TIERNEY (7/5/05): Two questions I'd like to ask candidates for Sandra Day O'Connor's job:But how would a tour of Pittsburgh help someone know what the Constitution forbids? Answer: It wouldntof course. But so what? After a silly jibe at current Justices who are not inclined to be too literal about the Bill of Rights, Tierney goes off on his latest tear. Urban renewal in his native Pittsburgh has been a disaster, he saysa decades-long string of bad decisions. And somehow, this is supposed to help OConnors replacement know how to make a judicial ruling about eminent domain. Tierney wants this new Justice to read the Constitution literallyand to base her rulings on the way planners screwed up the Lower Hill District. Does any of this make a lick of sense? Noexcept at the Times.
1. Does the Constitution forbid the government from seizing your home and giving it to someone else?
2.If you're not sure, would you be willing to tour Pittsburgh before taking this job?
KRISTOF (7/5/05): The divide I portray between the left and right is, of course, a caricature. Some of the very best work to help the poor is done by liberal-leaning groups, like the Carter Center, the Bill and Melinda Gates Foundation, and Doctors Without Borders. They all use their resources to make real changes on the ground.Only Kristof thinks this way. Only Kristof tells us, in paragraph 10, that paragraphs 1-9 were of course, a caricaturea wild misstatement of reality. And as always, Kristofs caricature tilts in favor of magnificent Bush at the expense of those vile, worthless Dems. Only if you read all the way to the end do you escape his sprawling burlesque, finally getting a chance to learn what Bush has really done in Africa.
KRISTOF: Mr. Bush is resisting the G-8's calls for further help for Africa; he thinks the sums are better spent on cutting the taxes of the richest people on earth than on saving the lives of the poorest. Come on, Republicans! You need to persuade Mr. Bush to be more generous this week, because his present refusal to help isn't conservative, but just plain selfish.So lets review: Bush is consigning young Africans to death because a whiff of sex makes his crowd go nuts. And hes stingy when it comes to legitimate aid so he can cut taxes for the worlds richest people. This is what we learn from Kristofafter the lengthy caricature stops. By the waythe headline atop this puzzling column is Bush, a Friend of Africa. But remember the rules of a Kristof column: When the preening scribe isnt touring the world showing off his deeply superior values, he will always be found back at home, penning weird, illogical columns about how Dems cause all the worlds problems. And, of course, he is constantly listed as one of the Times liberal columnists.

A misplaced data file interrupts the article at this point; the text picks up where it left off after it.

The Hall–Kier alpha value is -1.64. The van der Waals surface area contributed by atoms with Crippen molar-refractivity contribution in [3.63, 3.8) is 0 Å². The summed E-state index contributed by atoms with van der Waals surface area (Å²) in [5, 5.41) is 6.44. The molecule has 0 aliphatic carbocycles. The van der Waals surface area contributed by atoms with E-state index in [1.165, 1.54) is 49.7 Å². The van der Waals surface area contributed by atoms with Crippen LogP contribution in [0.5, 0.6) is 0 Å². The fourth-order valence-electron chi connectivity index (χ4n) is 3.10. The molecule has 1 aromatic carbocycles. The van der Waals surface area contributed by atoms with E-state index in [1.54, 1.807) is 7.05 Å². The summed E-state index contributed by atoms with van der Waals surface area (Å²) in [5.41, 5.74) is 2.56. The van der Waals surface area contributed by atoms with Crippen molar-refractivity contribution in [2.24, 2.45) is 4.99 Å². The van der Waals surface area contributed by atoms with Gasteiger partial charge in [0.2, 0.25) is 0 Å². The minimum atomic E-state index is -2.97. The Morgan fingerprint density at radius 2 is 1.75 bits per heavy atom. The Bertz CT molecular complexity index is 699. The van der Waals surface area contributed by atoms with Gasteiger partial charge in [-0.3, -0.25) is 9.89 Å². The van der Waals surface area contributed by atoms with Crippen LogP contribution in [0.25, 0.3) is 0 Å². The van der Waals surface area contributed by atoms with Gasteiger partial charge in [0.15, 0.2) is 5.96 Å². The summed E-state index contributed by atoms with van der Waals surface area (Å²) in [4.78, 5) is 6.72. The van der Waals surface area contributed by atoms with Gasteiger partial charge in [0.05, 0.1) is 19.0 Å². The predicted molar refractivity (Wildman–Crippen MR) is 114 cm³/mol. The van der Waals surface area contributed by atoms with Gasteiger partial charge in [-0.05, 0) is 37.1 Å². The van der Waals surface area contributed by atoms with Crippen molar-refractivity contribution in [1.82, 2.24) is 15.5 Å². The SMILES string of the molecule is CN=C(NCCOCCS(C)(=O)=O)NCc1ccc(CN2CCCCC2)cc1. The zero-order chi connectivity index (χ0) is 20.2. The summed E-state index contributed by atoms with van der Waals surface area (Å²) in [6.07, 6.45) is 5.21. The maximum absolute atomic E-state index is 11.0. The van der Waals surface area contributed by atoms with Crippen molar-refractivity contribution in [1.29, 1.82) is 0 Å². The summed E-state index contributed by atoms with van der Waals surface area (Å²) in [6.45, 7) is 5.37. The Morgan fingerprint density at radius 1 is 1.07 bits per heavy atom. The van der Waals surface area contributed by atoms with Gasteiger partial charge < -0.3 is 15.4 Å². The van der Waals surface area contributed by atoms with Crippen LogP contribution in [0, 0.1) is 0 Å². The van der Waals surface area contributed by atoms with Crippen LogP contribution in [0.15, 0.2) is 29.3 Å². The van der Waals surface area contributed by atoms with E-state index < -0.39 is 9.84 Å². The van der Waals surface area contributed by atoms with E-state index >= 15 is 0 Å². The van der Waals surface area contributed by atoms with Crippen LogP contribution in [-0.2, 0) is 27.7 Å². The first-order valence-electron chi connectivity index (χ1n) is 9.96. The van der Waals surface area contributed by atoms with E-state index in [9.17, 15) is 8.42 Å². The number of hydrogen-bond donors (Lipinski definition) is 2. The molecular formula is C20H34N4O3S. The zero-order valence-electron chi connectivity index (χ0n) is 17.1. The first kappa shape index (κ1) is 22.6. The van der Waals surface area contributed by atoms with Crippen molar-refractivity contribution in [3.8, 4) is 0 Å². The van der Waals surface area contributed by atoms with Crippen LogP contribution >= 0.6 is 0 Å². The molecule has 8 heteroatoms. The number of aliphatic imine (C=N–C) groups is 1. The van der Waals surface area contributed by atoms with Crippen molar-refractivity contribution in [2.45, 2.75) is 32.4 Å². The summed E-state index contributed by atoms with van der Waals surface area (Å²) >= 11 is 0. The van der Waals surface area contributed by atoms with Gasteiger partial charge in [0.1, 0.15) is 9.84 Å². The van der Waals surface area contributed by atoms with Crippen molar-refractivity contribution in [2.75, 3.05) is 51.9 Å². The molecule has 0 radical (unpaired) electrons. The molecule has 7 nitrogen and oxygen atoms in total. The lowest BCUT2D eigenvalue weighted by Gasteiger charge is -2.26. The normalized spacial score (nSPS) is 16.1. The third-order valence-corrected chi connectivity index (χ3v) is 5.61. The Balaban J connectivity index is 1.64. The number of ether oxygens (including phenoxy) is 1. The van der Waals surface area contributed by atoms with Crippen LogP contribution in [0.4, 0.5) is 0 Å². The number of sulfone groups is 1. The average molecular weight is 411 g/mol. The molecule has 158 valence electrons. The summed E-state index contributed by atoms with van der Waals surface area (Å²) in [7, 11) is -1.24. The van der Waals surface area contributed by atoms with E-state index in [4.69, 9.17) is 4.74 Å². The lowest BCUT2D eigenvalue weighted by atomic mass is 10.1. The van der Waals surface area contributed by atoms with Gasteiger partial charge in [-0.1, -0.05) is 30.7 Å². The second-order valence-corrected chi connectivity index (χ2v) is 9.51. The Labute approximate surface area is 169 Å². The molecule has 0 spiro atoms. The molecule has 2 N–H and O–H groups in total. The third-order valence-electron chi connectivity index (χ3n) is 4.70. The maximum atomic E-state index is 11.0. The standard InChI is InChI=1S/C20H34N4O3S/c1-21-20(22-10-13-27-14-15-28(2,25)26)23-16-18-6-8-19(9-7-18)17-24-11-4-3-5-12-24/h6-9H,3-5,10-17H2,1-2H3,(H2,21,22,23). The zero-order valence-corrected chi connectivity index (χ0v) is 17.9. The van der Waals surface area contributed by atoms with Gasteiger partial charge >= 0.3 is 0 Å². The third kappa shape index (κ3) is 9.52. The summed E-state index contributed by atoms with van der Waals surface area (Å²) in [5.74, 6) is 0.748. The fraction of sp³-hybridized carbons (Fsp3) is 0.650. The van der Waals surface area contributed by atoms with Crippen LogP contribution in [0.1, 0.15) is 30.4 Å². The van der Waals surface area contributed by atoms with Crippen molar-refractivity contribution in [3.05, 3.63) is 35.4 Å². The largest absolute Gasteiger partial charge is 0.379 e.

STANLEY (6/25/05): ''Matt, Matt, you don't evenyou're glib,'' Mr. Cruise said. ''You don't even know what Ritalin is. If you start talking about chemical imbalance, you have to evaluate and read the research papers on how they came up with these theories, Matt, O.K.? That's what I've done.''In fact, Lauer showed tremendous skill in this session with Cruise. Repeatedly, he returned to a simple questionIsnt it possible that drugs help some people? and let Cruise showcase his heavily scripted (and weirdly angry) non-answer answers. As the letters in todays Times show, everyone else on the face of the earth saw that Cruise functioned poorly that day. But Cruise outpointed hapless Lauer in the cave where Times analysts gather! War of the worlds? When you spend a long weekend among normal creatures, it can really be a shock to return to the talk of the Times.
And, actually, he had a point. Morning talk show hosts are facile and heavily scripted, and too often they recite streams of perceived wisdom as if they were undeniable facts. Mr. Lauer showed grace but not much intellectual skill as he was out-debated by a Hollywood actor who described psychiatry as a pseudoscience and said vitamins and exercise could cure postpartum depression.